The bone of contention here was ideological, she being a centre-leftist while I holding centre-rightist views. Our internet correspondence is full of arguments, counterarguments and still counterarguments on some of the articles that I had published. On most occasions, she did not stop at that. She wrote to FT presenting her point in rejoinders to what I had written. But, like a true professional, she forwarded those counter articles to me and sought my views. I know after I had explained some points, she changed her stance and published an edited version of the original counter article she had written.
Fan as well as critic
For instance when the new Yahapalana Government introduced the mandatory credit allocation as a strategy to direct credit to needy and priority sectors, I wrote about its fallacious objective giving examples from the failed mandatory credit allocation practices in neighbouring India (available at: http://www.ft.lk/columns/central-banks-mad-rush-to-mandate-credit-shocking-banks-is-not-in-accord-with-pms-social-market-econ/4-597151 ). Joan countered me in an article written to FT (available at: http://www.ft.lk/article/599027/Rationale-for-mandatory-credit-allocations--A-counter-view ). Her argument was that the government has a role to play in an economy for directing credit to socially productive sectors and many central banks in the Asian region had resorted to that strategy to uplift sectors that had been marginalised by the mainstream banking institutions.
Justification of mandatory credit allocation
She had quoted the example from the world’s thought-to-be the biggest free market economy, USA. In that country, quotes Joan, the enactment of the Community Reinvestment Act or CRA in 1977 had sought to fill a gap that had existed at the community level as against the much praised corporate level. According to the fathers of CRA, economic and community development had been the responsibility of both the state as national adjudicator and the banks as corporate citizens. The banks in this role have the societal duty to sow the seeds of prosperity in surrounding communities from where they have reaped their rewards.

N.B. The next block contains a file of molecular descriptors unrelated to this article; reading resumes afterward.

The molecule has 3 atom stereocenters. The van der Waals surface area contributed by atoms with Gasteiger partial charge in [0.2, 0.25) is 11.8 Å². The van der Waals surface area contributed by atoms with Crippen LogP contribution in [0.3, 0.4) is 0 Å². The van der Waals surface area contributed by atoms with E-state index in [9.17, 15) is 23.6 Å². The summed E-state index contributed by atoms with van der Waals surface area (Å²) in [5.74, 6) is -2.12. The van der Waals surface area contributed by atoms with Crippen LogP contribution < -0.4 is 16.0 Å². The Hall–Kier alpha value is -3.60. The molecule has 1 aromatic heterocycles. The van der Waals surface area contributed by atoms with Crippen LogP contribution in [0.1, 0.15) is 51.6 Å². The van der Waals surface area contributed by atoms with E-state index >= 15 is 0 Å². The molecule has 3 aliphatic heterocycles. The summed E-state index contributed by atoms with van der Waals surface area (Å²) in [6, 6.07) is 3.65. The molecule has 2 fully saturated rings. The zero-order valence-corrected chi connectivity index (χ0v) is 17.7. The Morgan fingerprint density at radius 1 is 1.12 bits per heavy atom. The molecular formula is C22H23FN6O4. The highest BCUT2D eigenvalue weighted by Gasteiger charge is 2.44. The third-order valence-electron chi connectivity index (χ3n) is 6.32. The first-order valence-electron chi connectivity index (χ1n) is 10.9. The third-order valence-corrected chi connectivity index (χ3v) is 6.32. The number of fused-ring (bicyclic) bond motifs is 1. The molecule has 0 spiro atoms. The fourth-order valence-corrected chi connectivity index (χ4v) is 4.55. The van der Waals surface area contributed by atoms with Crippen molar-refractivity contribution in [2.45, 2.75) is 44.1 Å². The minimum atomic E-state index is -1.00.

Thus, the aim of CRA had been to prevent the shifting of local funds by banks to more profitable urban sectors. Joan, standing on her centre-leftist stance, had argued for the mandatory credit allocation introduced by the Government.
Her conclusion in this respect has been well-revealing: “Most banks in Sri Lanka show performance in community development as part of their corporate social responsibility (CSR).But they wouldn’t have to do this if, on a branch-wise or district-wise basis, they demonstrated performance in community development and upliftment in their branch locations, or on a centralised district basis”.
She goes on to argue further: “Therefore, it would have been useful herein Sri Lanka too, to assess the situation vis-à-vis the deployment of credit within the communities in which the bank branches are located and to ensure that community development too was encouraged. A co-ordinated effort towards community development by all banks within a district, could also be encouraged to alleviate the burden that would otherwise fall on the two state banks which have a much wider branch outreach than the private sector banks”.
The missed writer on the banking sector
She had written to Daily FT on the need for consolidation of the banks in the country, disclosure of information by banks in their annual reports, stability of the banking system in Sri Lanka, banking regulation and Basel agreements to mention but a few. Her lucid writing style and taking a stand on a point had been two plus points she had earned as a contributor. She through her contributions had educated not only the uninformed but also the informed. With her sudden departure, her readers will miss her.
(The writer, a former Deputy Governor of the Central Bank of Sri Lanka, can be reached at firstname.lastname@example.org.)